Though the sparked the café racer trend that would give us today’s repli-racer it wasn’t universally appreciated at the Most professional testers part-time racers) noted the bars were at an uncomfortable but they liked the overall lean.

But the Average Joe of the day didn’t any of it. Many dealers found installing high bars to their inventories. And the abbreviated wouldn’t accommodate two regular-sized Americans very well, so if you did that nicest person on Honda, he or she might have to walk.

This is all familiar now, but Honda’s approach a revolution at the time, and like pioneers, Honda suffered for it.

And it help that the CB400 wasn’t as fast as its competitors, of which were two-strokes. leader was the Yamaha RD350 RD400, while Suzuki’s and 400-class stroker triples also walk all over the But the baby Four scored better on handling, braking, and general sophistication: An innovation on the 1975 model, for example, was the now combined ignition/steering lock.

And while the strokers have faded away, the little gets more collectable all the

Honda CB 400 Super Four Special Edition

Don Hughes’ Hondas

When I up to Don’s house for our photo he’s unloading a crusty-looking 750 Four from his trailer. just one more tired that will now get the Hughes Don presently owns 36 motorcycles, all of Japanese.

Of the 36, 18 are completed projects, the rest are either in progress or in the wings.

Read Don Hughes’ on owning and riding a 1976 CB400 Four

Don started motorcycles 10 years ago after as general manager of a printing His first projects were a of Honda mopeds.

“When I I decided I wanted to try something this,” he says, “so I started on a 1981 C70 Passport.”

The previous had dismantled the bike down to the nut. “He even dismantled the says Don, and was using the to stop deer from under his house! Fortunately, all the were in labeled bags identified their origin. “I had it in a couple of weeks,” says “It was so much fun, I bought two

Since then, Don estimates restored more than 60 and his present collection includes a 150cc C95 Benly, a hard to CT200 dirt bike, an (the swivel handlebar and a 1964 50cc C115 Cub. “I suppose you could say become an obsession,” Don says.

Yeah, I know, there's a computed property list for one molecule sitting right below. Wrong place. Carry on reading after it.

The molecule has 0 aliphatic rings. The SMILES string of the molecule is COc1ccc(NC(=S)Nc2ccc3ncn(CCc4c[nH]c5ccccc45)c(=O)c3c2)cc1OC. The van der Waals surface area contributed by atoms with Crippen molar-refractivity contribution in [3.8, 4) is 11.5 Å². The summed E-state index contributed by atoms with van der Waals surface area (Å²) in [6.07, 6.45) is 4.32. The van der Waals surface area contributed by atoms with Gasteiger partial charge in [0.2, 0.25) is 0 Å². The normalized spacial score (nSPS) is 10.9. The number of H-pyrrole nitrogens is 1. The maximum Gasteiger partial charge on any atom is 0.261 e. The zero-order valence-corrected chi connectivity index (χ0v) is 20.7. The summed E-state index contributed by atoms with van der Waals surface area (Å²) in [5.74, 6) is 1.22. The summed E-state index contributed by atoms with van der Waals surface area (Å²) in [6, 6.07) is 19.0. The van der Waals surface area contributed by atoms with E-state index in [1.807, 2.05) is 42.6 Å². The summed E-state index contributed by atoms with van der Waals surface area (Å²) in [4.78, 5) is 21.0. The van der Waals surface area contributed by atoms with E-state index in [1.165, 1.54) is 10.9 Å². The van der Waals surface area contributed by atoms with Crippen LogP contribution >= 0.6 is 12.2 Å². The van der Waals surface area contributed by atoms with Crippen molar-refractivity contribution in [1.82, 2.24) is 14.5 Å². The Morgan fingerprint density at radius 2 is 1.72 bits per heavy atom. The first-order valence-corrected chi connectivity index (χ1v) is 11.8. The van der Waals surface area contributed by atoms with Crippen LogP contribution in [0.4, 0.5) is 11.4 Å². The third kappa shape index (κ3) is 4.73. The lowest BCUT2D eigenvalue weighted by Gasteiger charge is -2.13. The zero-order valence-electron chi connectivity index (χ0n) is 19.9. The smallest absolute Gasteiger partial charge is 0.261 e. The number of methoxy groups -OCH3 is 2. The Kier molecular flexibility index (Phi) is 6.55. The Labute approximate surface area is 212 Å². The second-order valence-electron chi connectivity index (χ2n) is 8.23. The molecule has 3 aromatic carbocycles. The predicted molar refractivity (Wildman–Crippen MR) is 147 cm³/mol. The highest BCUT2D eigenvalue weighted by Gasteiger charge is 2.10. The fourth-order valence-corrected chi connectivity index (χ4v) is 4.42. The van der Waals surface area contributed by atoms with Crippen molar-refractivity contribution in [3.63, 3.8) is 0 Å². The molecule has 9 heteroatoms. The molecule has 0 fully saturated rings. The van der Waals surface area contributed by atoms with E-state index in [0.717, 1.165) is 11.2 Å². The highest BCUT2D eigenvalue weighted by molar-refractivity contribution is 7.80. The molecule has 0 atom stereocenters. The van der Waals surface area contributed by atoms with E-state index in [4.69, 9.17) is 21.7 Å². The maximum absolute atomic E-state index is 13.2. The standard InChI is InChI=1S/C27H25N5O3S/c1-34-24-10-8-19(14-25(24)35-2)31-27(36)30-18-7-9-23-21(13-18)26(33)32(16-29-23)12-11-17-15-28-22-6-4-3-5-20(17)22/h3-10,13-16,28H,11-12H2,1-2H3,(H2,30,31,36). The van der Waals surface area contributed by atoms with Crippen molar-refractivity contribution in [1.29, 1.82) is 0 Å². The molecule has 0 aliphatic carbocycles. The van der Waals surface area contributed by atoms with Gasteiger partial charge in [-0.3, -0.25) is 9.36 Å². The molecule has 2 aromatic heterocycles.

are Don’s preferred brand parts are more readily “The other makes, very hard to find for the older bikes,” he says. bike I do, I strip it right to the frame, paint the frame and checking everything as I put it back I don’t necessarily re-chrome or tear the motor to pieces I know there’s a problem it.” The result is that bikes retain much of period patina, giving an authentic look that over-restored bikes lose. minimalist restoration strategy that many people be able to enjoy seeing, and riding these then-revolutionary just as they were. MC


“If you can’t respond to the mechanical presence, you should change your sport to

— Cycle . March 1975

“A shortish 54in wheelbase the 400 in the compact category, the appropriate for a sporting machine. This, puts the 400 pretty much out of for behemoths, and relegates passenger capabilities to the ‘occasional duty’

— Cycle World . July

“As revs rise, so does the note. To hear the 400F at is to know why colorful journalists say machines wail. And it’s all

— Cycle World . May 1977

original CB400F Super made a rave-review hit with here at Cycle, but it just play worth a hoot in Oddly, and significantly, it was precisely features we found most that seem to have the greatest sales resistance.”

— . June 1977

Read about the motorcycles mentioned in article:


Honda CB 400 Super Four Special Edition
Honda CB 400 Super Four Special Edition
Honda CB 400 Super Four Special Edition